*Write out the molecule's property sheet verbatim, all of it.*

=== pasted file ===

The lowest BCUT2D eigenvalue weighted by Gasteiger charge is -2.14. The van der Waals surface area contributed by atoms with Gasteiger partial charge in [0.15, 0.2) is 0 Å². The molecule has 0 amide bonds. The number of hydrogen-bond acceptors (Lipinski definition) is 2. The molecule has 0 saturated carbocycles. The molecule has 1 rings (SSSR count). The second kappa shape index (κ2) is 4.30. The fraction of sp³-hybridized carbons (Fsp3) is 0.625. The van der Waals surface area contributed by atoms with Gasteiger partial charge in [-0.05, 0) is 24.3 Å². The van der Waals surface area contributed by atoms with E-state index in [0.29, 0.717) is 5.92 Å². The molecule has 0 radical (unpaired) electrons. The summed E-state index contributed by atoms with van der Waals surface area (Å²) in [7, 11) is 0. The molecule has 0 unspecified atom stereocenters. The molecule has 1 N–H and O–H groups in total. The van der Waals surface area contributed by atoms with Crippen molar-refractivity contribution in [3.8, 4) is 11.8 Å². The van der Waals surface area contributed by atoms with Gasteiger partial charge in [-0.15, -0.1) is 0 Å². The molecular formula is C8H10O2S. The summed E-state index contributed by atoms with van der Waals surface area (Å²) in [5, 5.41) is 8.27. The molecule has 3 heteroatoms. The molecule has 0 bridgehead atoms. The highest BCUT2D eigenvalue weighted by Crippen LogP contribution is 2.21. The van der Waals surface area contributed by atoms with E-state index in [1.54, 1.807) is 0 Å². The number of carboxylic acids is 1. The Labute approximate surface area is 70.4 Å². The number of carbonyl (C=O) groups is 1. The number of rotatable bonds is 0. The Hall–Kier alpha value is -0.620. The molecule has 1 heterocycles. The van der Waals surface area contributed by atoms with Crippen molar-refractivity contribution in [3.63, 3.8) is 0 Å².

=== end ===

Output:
The lowest BCUT2D eigenvalue weighted by Gasteiger charge is -2.14. The van der Waals surface area contributed by atoms with Gasteiger partial charge in [0.15, 0.2) is 0 Å². The molecule has 0 amide bonds. The number of hydrogen-bond acceptors (Lipinski definition) is 2. The molecule has 0 saturated carbocycles. The molecule has 1 rings (SSSR count). The second kappa shape index (κ2) is 4.30. The fraction of sp³-hybridized carbons (Fsp3) is 0.625. The van der Waals surface area contributed by atoms with Gasteiger partial charge in [-0.05, 0) is 24.3 Å². The van der Waals surface area contributed by atoms with E-state index in [0.29, 0.717) is 5.92 Å². The molecule has 0 radical (unpaired) electrons. The summed E-state index contributed by atoms with van der Waals surface area (Å²) in [7, 11) is 0. The molecule has 0 unspecified atom stereocenters. The molecule has 1 N–H and O–H groups in total. The van der Waals surface area contributed by atoms with Crippen molar-refractivity contribution in [3.8, 4) is 11.8 Å². The van der Waals surface area contributed by atoms with Gasteiger partial charge in [-0.15, -0.1) is 0 Å². The molecular formula is C8H10O2S. The summed E-state index contributed by atoms with van der Waals surface area (Å²) in [5, 5.41) is 8.27. The molecule has 3 heteroatoms. The molecule has 0 bridgehead atoms. The highest BCUT2D eigenvalue weighted by Crippen LogP contribution is 2.21. The van der Waals surface area contributed by atoms with E-state index in [1.54, 1.807) is 0 Å². The number of carboxylic acids is 1. The Labute approximate surface area is 70.4 Å². The number of carbonyl (C=O) groups is 1. The number of rotatable bonds is 0. The Hall–Kier alpha value is -0.620. The molecule has 1 heterocycles. The van der Waals surface area contributed by atoms with Crippen molar-refractivity contribution in [3.63, 3.8) is 0 Å².